The research group Management of Excreta, Wastewater, and Sludge (MEWS) addresses solutions for city-wide inclusive sanitation (CWIS) through applied and fundamental research, design and optimization of treatment technologies, development of analytical and monitoring methods, and training and reference materials. The goal of city-wide inclusive sanitation is equitable, safe, and sustainable sanitation for everyone. The development of management solutions for the entire service chain are essential to fulfill the sanitation needs of urban areas, including containment, collection, transport, treatment, and resource recovery, and will vary depending on the associated infrastructure. Access to safely managed sanitation can be achieved through the implementation of a range of appropriate technologies tailored to the realities of rapidly growing cities, with integrated combinations of sewered and non-sewered, off-grid, and decentralised and centralised technologies. One third of the world’s population currently relies on non-sewered sanitation, predominantly in low- and middle-income countries, with only a fraction safely managed. There is an urgent need to find immediate solutions to bridge this gap, while in parallel researching more globally relevant and sustainable solutions for the future.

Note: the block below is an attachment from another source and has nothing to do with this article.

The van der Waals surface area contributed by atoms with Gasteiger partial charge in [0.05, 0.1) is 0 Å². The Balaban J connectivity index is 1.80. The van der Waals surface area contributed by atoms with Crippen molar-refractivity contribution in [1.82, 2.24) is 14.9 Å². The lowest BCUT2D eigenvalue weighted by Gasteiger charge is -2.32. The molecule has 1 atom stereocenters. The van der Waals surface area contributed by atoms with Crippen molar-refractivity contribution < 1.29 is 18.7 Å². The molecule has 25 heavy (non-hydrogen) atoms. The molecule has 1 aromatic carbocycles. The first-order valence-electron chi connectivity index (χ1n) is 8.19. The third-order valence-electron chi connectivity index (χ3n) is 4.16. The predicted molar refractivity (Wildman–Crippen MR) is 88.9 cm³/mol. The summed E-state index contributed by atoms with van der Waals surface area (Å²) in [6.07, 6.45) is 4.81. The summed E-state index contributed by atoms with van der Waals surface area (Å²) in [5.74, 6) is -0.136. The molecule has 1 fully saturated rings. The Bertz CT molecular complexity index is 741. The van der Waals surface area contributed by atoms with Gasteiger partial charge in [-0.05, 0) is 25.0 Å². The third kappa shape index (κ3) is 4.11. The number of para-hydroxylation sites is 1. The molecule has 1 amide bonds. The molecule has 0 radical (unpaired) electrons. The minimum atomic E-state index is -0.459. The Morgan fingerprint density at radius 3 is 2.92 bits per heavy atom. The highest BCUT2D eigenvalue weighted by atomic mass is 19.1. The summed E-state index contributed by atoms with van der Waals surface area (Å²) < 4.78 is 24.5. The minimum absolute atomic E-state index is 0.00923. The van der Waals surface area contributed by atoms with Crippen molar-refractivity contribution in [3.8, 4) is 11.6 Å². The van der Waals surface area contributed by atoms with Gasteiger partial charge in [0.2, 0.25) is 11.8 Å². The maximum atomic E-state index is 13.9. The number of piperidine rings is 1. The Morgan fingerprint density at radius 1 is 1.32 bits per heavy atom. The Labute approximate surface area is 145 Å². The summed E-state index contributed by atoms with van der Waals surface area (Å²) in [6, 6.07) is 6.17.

Faecal sludge (FS) is defined very broadly as what accumulates in onsite sanitation technologies and specifically is not transported through a sewer. It is composed of excreta, but also anything else that goes into an onsite containment technology, such as flushwater, cleansing materials and menstrual hygiene products, greywater (i.e. bathing or kitchen water, including fats, oils and grease), and solid waste. The importance and need for faecal sludge management (FSM) has been recognised worldwide, with rapidly occurring developments. Other possibilities for non-sewered sanitation include community scale solutions, emergency and humanitarian settings, and even co-treatment with sewered sanitation. Off-grid solutions include the reinvent the toilet challenge, in-building treatment in urban areas, and on property treatment in rural areas. Non-sewered sanitation can provide more sustainable options, however, there are major gaps in fundamental, scientific knowledge, applied research to scale-up solutions, standard methods for monitoring, design, and analysis, and reference materials. To address these gaps, our research has a focus on development of innovative but practical and reliable solutions, along with the resources that will allow practitioners to integrate management solutions into city-wide inclusive sanitation.